Academic journal article ABA Banking Journal

Katrina and Counting: Lessons from a Hurricane

Academic journal article ABA Banking Journal

Katrina and Counting: Lessons from a Hurricane

Article excerpt

KATRINA'S PATH OF DEVASTATION through New Orleans and along the Gulf Coast last year made her the costliest--and one of the five deadliest-hurricanes ever to strike our mainland.

Two weeks after Katrina struck, Mac Deaver, executive director of the Mississippi Bankers Association, testified for ABA before a subcommittee of the House Financial Services Committee. "Hurricane Katrina caused loss of life, damage to property, and interruption of businesses and services on a scale never seen before in our state and in our neighboring states of Louisiana and Alabama," Deaver said. He added that bankers, many of whom suffered personal loss themselves, "were called upon to quickly reopen their institutions to provide financial services to the public in this most critical time and to help support a larger recovery."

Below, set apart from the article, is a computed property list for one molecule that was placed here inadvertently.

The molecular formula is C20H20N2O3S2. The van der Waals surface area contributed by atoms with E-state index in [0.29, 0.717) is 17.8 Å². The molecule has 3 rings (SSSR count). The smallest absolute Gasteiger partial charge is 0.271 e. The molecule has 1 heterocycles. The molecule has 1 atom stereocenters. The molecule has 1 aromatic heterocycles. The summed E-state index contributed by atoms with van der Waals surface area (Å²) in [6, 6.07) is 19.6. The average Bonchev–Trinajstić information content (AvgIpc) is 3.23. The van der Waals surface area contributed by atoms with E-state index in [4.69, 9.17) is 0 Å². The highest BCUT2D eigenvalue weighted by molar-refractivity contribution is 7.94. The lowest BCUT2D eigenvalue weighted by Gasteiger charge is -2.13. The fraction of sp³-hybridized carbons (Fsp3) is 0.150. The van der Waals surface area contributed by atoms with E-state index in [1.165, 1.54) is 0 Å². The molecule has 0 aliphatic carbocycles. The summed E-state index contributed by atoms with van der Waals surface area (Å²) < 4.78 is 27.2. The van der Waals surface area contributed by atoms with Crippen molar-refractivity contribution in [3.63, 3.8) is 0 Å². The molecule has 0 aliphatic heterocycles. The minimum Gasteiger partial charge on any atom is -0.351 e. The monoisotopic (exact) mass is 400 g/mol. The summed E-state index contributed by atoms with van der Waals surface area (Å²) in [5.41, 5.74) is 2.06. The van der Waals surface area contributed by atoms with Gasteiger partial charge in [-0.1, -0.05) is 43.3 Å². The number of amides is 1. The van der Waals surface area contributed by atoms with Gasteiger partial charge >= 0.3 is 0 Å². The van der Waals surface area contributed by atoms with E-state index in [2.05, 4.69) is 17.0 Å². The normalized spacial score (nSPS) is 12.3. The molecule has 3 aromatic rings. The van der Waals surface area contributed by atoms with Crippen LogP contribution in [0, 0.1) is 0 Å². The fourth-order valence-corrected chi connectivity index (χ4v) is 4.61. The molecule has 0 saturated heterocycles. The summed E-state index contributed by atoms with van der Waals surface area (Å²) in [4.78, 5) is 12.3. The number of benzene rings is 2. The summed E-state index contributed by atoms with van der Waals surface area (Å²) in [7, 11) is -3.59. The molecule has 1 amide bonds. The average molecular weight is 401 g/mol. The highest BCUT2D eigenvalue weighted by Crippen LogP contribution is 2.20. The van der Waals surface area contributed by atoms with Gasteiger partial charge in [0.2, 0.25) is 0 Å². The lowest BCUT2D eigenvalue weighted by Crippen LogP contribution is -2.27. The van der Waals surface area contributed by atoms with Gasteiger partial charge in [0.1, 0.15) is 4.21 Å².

Just as Katrina's devastation was immense, so too was her impact on emergency preparedness. In some ways Katrina is rewriting the book on modern-day hurricane response. We should not ignore the lessons.

A month after Katrina struck, I announced creation of a joint ABA-state banker association task force to apply some of those lessons to help bankers prepare for future emergencies. Banks are required to have emergency plans in place, and many do an excellent job of this. Our task force's goal was to help banks be even better prepared-regardless of the kind of emergency--to protect the financial assets of customers, provide relief when necessary and help in the rebuilding and recovery.

Austin Roberts, president and CEO, Bank of Lancaster, Kilmarnock, Va., headed the task force. Other members of the group were directly impacted by Hurricane Katrina, including Guy Williams, president of Gulf Coast Bank & Trust Co. …

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